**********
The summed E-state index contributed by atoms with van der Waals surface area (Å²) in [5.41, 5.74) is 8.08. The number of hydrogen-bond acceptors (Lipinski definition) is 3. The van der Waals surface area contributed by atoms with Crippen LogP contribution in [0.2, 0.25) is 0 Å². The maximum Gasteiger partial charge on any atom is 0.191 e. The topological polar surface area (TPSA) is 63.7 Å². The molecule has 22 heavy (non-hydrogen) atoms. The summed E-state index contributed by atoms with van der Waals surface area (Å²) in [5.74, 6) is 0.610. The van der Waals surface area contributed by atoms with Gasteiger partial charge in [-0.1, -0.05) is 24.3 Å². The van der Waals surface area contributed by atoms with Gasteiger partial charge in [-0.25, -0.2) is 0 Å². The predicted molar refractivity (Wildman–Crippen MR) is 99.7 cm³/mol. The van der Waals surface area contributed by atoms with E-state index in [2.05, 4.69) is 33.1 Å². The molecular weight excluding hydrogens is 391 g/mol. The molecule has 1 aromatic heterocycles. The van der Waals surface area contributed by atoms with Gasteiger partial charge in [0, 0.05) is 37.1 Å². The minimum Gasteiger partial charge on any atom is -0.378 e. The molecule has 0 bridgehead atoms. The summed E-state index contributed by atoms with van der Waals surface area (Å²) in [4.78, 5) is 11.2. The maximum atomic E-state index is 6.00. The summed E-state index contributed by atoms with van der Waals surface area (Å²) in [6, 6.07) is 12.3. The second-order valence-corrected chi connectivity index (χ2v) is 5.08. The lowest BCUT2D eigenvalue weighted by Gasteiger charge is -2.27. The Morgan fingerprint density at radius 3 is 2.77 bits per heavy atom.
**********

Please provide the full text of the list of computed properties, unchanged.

The summed E-state index contributed by atoms with van der Waals surface area (Å²) in [5.41, 5.74) is 8.08. The number of hydrogen-bond acceptors (Lipinski definition) is 3. The van der Waals surface area contributed by atoms with Crippen LogP contribution in [0.2, 0.25) is 0 Å². The maximum Gasteiger partial charge on any atom is 0.191 e. The topological polar surface area (TPSA) is 63.7 Å². The molecule has 22 heavy (non-hydrogen) atoms. The summed E-state index contributed by atoms with van der Waals surface area (Å²) in [5.74, 6) is 0.610. The van der Waals surface area contributed by atoms with Gasteiger partial charge in [-0.1, -0.05) is 24.3 Å². The van der Waals surface area contributed by atoms with Gasteiger partial charge in [-0.25, -0.2) is 0 Å². The predicted molar refractivity (Wildman–Crippen MR) is 99.7 cm³/mol. The van der Waals surface area contributed by atoms with E-state index in [2.05, 4.69) is 33.1 Å². The molecular weight excluding hydrogens is 391 g/mol. The molecule has 1 aromatic heterocycles. The van der Waals surface area contributed by atoms with Gasteiger partial charge in [0, 0.05) is 37.1 Å². The minimum Gasteiger partial charge on any atom is -0.378 e. The molecule has 0 bridgehead atoms. The summed E-state index contributed by atoms with van der Waals surface area (Å²) in [4.78, 5) is 11.2. The maximum atomic E-state index is 6.00. The summed E-state index contributed by atoms with van der Waals surface area (Å²) in [6, 6.07) is 12.3. The second-order valence-corrected chi connectivity index (χ2v) is 5.08. The lowest BCUT2D eigenvalue weighted by Gasteiger charge is -2.27. The Morgan fingerprint density at radius 3 is 2.77 bits per heavy atom.